Take a second to think about the last time you asked a student where they were at in their spiritual life.

Have you ever?

When was the last time you talked to a student about some theological concerns they have?

Of course some discernment is needed here. Don’t jump in with a theological conversation with an eight year old if they’re not ready for it but consider this scripture as we proceed…

1 Corinthians 3:2 "I gave you milk, not solid food, for you were not yet ready for it. Indeed, you are still not ready.”

3. Milk vs Solid Food

I had a conversation with a friend not long ago. I had visited her church several times and one day she engaged me in conversation about the state of the church and the maturity of the congregation. Again, I am not an expert by any means but sometimes it takes an outside perspective. What I saw in this church was that the pastor was only giving the congregation milk rather than solid food. Every sermon was the same watered down message. It was always a solid sermon but always the same outcome. I mentioned my observation and my friend responded that the congregation simply was not ready for solid food and they could only handle the shallow message.

I think a lot of times in our respective ministries and churches we don’t give our sheep enough credit. We think maybe they aren’t ready so we keep feeding them milk. But my question then is, how do you know when they are ready if you keep giving them the same thing?

Something has to give. If we never take the plunge and give them solid food they will always want the milk and we will never know what they can handle.

I love this analogy about being infants drinking milk because it makes so much sense to me (Way to go Paul!). Of course a baby will keep taking the milk they are given! They’re not going to start asking for Cheerios. Parents offer solid food slowly to stretch their child and learn what they can handle!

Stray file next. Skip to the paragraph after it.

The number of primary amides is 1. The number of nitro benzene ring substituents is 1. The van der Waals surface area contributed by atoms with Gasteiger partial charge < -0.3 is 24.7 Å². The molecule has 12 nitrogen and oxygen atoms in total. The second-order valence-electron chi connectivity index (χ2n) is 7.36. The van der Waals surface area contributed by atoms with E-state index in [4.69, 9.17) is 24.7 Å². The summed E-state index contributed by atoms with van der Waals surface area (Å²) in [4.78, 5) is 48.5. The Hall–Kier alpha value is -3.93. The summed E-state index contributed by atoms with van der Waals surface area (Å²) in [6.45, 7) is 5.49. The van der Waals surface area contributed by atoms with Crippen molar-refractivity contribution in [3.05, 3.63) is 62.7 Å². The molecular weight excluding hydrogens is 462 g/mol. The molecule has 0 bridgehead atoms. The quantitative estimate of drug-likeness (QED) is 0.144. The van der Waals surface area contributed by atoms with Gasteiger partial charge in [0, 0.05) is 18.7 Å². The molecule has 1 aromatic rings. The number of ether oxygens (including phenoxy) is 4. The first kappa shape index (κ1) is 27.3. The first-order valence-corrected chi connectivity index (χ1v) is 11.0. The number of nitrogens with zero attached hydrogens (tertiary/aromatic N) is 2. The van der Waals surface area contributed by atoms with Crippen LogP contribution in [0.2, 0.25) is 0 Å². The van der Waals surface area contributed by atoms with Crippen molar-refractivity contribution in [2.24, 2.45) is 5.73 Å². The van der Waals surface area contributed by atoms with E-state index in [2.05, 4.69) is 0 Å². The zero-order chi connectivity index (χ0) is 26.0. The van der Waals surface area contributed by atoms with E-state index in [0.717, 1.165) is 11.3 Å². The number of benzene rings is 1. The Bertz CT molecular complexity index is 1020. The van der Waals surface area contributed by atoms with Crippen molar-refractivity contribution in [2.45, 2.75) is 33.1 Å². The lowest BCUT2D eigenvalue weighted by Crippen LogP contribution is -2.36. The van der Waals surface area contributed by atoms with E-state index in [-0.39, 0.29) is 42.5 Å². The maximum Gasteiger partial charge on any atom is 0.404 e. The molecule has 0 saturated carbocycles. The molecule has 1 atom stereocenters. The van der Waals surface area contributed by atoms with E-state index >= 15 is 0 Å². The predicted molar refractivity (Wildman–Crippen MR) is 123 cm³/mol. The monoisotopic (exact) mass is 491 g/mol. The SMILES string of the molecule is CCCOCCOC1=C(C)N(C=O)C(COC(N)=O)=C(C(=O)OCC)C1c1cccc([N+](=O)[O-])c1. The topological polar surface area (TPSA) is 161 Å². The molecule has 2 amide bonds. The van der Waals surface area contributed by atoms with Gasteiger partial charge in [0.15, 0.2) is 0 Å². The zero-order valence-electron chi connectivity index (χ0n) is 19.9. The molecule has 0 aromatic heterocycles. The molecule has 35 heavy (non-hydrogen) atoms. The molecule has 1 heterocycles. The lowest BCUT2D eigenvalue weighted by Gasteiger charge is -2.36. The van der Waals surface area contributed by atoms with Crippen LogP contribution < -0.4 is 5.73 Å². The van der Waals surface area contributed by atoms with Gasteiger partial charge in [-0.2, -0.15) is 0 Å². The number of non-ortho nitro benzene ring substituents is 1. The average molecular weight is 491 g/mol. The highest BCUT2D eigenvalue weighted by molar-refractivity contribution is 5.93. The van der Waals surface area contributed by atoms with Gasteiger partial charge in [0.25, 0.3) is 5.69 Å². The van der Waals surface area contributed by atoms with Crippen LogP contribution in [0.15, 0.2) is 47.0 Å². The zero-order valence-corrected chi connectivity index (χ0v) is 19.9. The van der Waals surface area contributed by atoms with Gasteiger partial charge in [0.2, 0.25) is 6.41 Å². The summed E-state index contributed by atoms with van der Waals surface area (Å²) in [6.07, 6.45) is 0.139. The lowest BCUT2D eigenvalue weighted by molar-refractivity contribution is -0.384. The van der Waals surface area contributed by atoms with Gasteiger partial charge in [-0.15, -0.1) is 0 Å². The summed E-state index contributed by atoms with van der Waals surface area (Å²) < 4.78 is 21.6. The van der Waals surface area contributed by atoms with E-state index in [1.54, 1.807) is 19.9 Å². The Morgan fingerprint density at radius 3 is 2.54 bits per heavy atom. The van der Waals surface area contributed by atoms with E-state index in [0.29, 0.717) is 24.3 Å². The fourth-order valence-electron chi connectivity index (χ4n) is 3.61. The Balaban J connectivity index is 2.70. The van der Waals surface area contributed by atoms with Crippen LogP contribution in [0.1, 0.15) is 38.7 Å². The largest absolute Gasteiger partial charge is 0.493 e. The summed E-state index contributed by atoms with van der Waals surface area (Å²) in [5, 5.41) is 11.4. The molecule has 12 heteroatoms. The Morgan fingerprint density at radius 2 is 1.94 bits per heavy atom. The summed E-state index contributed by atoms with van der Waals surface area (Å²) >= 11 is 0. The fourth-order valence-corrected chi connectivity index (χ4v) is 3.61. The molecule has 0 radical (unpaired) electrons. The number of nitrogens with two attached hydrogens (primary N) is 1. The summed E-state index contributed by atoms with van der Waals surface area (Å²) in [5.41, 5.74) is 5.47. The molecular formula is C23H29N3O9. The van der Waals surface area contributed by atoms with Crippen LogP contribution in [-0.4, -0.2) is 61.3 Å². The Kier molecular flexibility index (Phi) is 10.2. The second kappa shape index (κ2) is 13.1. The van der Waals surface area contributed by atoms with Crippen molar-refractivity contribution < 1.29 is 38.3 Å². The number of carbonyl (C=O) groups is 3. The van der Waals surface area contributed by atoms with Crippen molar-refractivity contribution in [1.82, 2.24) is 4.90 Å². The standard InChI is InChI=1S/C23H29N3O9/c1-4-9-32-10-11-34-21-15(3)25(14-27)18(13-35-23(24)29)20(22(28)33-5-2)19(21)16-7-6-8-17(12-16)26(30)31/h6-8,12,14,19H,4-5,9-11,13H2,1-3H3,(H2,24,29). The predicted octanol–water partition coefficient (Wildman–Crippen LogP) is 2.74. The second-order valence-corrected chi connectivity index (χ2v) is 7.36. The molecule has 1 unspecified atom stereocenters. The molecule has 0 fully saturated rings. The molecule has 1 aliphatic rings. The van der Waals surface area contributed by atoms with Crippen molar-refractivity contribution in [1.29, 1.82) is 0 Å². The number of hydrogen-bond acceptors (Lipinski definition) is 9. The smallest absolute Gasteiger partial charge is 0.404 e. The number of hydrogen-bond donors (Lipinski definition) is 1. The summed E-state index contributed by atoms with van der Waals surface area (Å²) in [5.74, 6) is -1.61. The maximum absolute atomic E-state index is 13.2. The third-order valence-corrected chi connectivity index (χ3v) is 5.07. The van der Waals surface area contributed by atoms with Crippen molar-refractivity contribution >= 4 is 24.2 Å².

Don’t try to break down the analogy with talk about child-led weaning. It’s in the Bible!

Now you are probably thinking that I am just off on a tangent and need to get back to the point…if you are thinking that- rude. But also a little correct.

My point is this, so many people limit what children are capable of. I am guilty of this at times too! We think kids can only handle so much theology or so much of the supernatural. We think kids will not be able to grasp the complex concepts because they have a short attention span.

I am here to tell you that this kind of thinking is, not only incorrect, but also dangerous. Kids are capable of so much more than we give them credit for. We may need to explain it in fifteen minute segments, use visual aids or use vocabulary they know but please tell me where in the Bible it says that kids can’t handle theological truths or deep conversations about their relationship with the Lord. They totally can.

Scripture doesn’t say “I gave you milk because you were a child.” It says the people weren’t “ready” for solid food yet.

Kids might even be more capable to have real talk with than adults! So with your intentionality and time, use discernment to take your kids deeper! Take your kids deep in relationships, mentoring and, ultimately, in their relationship with the Lord. I truly believe that you are able to take your kids to new depths in their walk with Christ. I just really believe in you, our children’s ministers, and in children so much.

So much that I might need a new keyboard after this blog from vigorous and amped up typing. With that said, go forth and keep learning!

  • Instagram Social Icon
  • Twitter Basic Square
  • Snapchat Social Icon
  • Facebook Basic Square
  • YouTube Social  Icon
Get Current Updates Via Social Media
Recent Posts
Search By Tags

Contact Me-

© 2020 by Brooke Miller. Proudly created with Wix.com


Account #: 2860401


  • Grey Instagram Icon
  • Grey Facebook Icon
  • Grey Twitter Icon